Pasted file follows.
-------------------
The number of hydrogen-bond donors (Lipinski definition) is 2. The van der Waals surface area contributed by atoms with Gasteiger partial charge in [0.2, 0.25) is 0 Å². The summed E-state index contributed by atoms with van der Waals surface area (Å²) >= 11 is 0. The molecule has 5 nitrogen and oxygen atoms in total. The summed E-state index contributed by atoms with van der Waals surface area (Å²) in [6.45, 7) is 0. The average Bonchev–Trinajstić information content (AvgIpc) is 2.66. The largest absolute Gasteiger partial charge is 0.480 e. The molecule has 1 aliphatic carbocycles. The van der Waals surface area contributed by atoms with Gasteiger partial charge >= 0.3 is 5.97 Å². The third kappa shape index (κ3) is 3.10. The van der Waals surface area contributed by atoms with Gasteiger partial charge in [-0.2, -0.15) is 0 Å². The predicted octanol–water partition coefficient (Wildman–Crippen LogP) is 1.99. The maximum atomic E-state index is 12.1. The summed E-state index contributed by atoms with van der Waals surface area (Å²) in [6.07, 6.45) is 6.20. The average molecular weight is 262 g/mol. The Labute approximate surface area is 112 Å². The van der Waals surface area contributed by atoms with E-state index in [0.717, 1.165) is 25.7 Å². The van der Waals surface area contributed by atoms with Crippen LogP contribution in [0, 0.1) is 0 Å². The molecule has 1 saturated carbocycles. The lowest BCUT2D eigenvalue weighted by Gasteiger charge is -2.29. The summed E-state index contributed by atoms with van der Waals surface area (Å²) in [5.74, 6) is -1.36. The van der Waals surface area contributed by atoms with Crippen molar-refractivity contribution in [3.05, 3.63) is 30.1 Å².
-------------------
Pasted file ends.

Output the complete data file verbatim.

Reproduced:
The number of hydrogen-bond donors (Lipinski definition) is 2. The van der Waals surface area contributed by atoms with Gasteiger partial charge in [0.2, 0.25) is 0 Å². The summed E-state index contributed by atoms with van der Waals surface area (Å²) >= 11 is 0. The molecule has 5 nitrogen and oxygen atoms in total. The summed E-state index contributed by atoms with van der Waals surface area (Å²) in [6.45, 7) is 0. The average Bonchev–Trinajstić information content (AvgIpc) is 2.66. The largest absolute Gasteiger partial charge is 0.480 e. The molecule has 1 aliphatic carbocycles. The van der Waals surface area contributed by atoms with Gasteiger partial charge >= 0.3 is 5.97 Å². The third kappa shape index (κ3) is 3.10. The van der Waals surface area contributed by atoms with Gasteiger partial charge in [-0.2, -0.15) is 0 Å². The predicted octanol–water partition coefficient (Wildman–Crippen LogP) is 1.99. The maximum atomic E-state index is 12.1. The summed E-state index contributed by atoms with van der Waals surface area (Å²) in [6.07, 6.45) is 6.20. The average molecular weight is 262 g/mol. The Labute approximate surface area is 112 Å². The van der Waals surface area contributed by atoms with E-state index in [0.717, 1.165) is 25.7 Å². The van der Waals surface area contributed by atoms with Crippen LogP contribution in [0, 0.1) is 0 Å². The molecule has 1 saturated carbocycles. The lowest BCUT2D eigenvalue weighted by Gasteiger charge is -2.29. The summed E-state index contributed by atoms with van der Waals surface area (Å²) in [5.74, 6) is -1.36. The van der Waals surface area contributed by atoms with Crippen molar-refractivity contribution in [3.05, 3.63) is 30.1 Å².